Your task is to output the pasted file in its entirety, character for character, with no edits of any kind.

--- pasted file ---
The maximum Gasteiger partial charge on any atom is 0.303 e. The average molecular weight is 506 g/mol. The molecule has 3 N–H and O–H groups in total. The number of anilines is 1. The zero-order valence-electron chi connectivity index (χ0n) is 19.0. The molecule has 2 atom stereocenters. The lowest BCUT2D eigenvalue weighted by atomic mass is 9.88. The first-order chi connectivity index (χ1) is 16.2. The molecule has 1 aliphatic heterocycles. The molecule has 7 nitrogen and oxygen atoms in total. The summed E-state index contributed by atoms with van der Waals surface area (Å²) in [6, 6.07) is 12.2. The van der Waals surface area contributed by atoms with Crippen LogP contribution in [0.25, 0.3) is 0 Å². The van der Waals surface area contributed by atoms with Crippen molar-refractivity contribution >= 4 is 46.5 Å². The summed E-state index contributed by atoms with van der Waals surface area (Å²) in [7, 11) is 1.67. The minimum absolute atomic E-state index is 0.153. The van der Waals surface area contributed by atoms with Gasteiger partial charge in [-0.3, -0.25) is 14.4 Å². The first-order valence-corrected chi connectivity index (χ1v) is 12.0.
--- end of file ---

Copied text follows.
The maximum Gasteiger partial charge on any atom is 0.303 e. The average molecular weight is 506 g/mol. The molecule has 3 N–H and O–H groups in total. The number of anilines is 1. The zero-order valence-electron chi connectivity index (χ0n) is 19.0. The molecule has 2 atom stereocenters. The lowest BCUT2D eigenvalue weighted by atomic mass is 9.88. The first-order chi connectivity index (χ1) is 16.2. The molecule has 1 aliphatic heterocycles. The molecule has 7 nitrogen and oxygen atoms in total. The summed E-state index contributed by atoms with van der Waals surface area (Å²) in [6, 6.07) is 12.2. The van der Waals surface area contributed by atoms with Crippen LogP contribution in [0.25, 0.3) is 0 Å². The van der Waals surface area contributed by atoms with Crippen molar-refractivity contribution >= 4 is 46.5 Å². The summed E-state index contributed by atoms with van der Waals surface area (Å²) in [7, 11) is 1.67. The minimum absolute atomic E-state index is 0.153. The van der Waals surface area contributed by atoms with Gasteiger partial charge in [-0.3, -0.25) is 14.4 Å². The first-order valence-corrected chi connectivity index (χ1v) is 12.0.